For example, the preimage of ${\displaystyle \{4,9\}}$ under the square function is the set ${\displaystyle \{-3,-2,2,3\}}$.

By definition of a function, the image of an element x of the domain is always a single element of the codomain. However, the preimage ${\displaystyle f^{-1}(y)}$ of an element y of the codomain may be empty or contain any number of elements. For example, if f is the function from the integers to themselves that maps every integer to 0, then ${\displaystyle f^{-1}(0)=\mathbb {Z} }$.

If ${\displaystyle f\colon X\to Y}$ is a function, A and B are subsets of X, and C and D are subsets of Y, then one has the following properties:

• ${\displaystyle A\subseteq B\Longrightarrow f(A)\subseteq f(B)}$
• ${\displaystyle C\subseteq D\Longrightarrow f^{-1}(C)\subseteq f^{-1}(D)}$
• ${\displaystyle A\subseteq f^{-1}(f(A))}$
• ${\displaystyle C\supseteq f(f^{-1}(C))}$
• ${\displaystyle f(f^{-1}(f(A)))=f(A)}$
• ${\displaystyle f^{-1}(f(f^{-1}(C)))=f^{-1}(C)}$

The preimage by f of an element y of the codomain is sometimes called, in some contexts, the fiber of y under f.

If a function f has an inverse (see below), this inverse is denoted ${\displaystyle f^{-1}.}$ In this case ${\displaystyle f^{-1}(C)}$ may denote either the image by ${\displaystyle f^{-1}}$ or the preimage by f of C. This is not a problem, as these sets are equal. The notation ${\displaystyle f(A)}$ and ${\displaystyle f^{-1}(C)}$ may be ambiguous in the case of sets that contain some subsets as elements, such as ${\displaystyle \{x,\{x\}\}.}$ In this case, some care may be needed, for example, by using square brackets ${\displaystyle f[A],f^{-1}[C]}$ for images and preimages of subsets and ordinary parentheses for images and preimages of elements.

## Injective, surjective and bijective functions

Let ${\displaystyle f\colon X\to Y}$ be a function.

The function f is injective (or one-to-one, or is an injection) if f(a) ≠ f(b) for any two different elements a and b of X. Equivalently, f is injective if and only if, for any ${\displaystyle y\in Y,}$ the preimage ${\displaystyle f^{-1}(y)}$ contains at most one element. An empty function is always injective. If X is not the empty set, then f is injective if and only if there exists a function ${\displaystyle g\colon Y\to X}$ such that ${\displaystyle g\circ f=\operatorname {id} _{X},}$ that is, if f has a left inverse. Proof: If f is injective, for defining g, one chooses an element ${\displaystyle x_{0}}$ in X (which exists as X is supposed to be nonempty), and one defines g by ${\displaystyle g(y)=x}$ if ${\displaystyle y=f(x)}$ and ${\displaystyle g(y)=x_{0}}$ if ${\displaystyle y\not \in f(X).}$ Conversely, if ${\displaystyle g\circ f=\operatorname {id} _{X},}$ and ${\displaystyle y=f(x),}$ then ${\displaystyle x=g(y),}$ and thus ${\displaystyle f^{-1}(y)=\{x\}.}$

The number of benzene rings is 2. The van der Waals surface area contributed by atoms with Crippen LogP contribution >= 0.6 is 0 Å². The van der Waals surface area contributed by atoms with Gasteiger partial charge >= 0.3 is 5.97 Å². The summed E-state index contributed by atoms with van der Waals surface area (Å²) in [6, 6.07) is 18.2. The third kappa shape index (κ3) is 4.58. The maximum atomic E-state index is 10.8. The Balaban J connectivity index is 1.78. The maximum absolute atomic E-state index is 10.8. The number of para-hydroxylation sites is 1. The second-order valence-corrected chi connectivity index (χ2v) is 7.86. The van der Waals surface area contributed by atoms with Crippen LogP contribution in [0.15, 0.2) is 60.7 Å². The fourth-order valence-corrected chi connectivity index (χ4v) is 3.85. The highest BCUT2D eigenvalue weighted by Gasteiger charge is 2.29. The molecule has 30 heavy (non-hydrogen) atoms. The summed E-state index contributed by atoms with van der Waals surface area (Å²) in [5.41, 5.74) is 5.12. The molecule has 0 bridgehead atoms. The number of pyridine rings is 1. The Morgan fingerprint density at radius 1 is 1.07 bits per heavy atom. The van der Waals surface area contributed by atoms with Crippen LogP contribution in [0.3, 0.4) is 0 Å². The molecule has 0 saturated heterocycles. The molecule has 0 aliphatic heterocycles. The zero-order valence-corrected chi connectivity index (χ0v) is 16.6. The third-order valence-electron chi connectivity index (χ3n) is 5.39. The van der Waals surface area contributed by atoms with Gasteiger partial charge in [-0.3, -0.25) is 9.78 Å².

The function f is surjective (or onto, or is a surjection) if its range ${\displaystyle f(X)}$ equals its codomain ${\displaystyle Y}$, that is, if, for each element ${\displaystyle y}$ of the codomain, there exists some element ${\displaystyle x}$ of the domain such that ${\displaystyle f(x)=y}$ (in other words, the preimage ${\displaystyle f^{-1}(y)}$ of every ${\displaystyle y\in Y}$ is nonempty). If, as usual in modern mathematics, the axiom of choice is assumed, then f is surjective if and only if there exists a function ${\displaystyle g\colon Y\to X}$ such that ${\displaystyle f\circ g=\operatorname {id} _{Y},}$ that is, if f has a right inverse. The axiom of choice is needed, because, if f is surjective, one defines g by ${\displaystyle g(y)=x,}$ where ${\displaystyle x}$ is an arbitrarily chosen element of ${\displaystyle f^{-1}(y).}$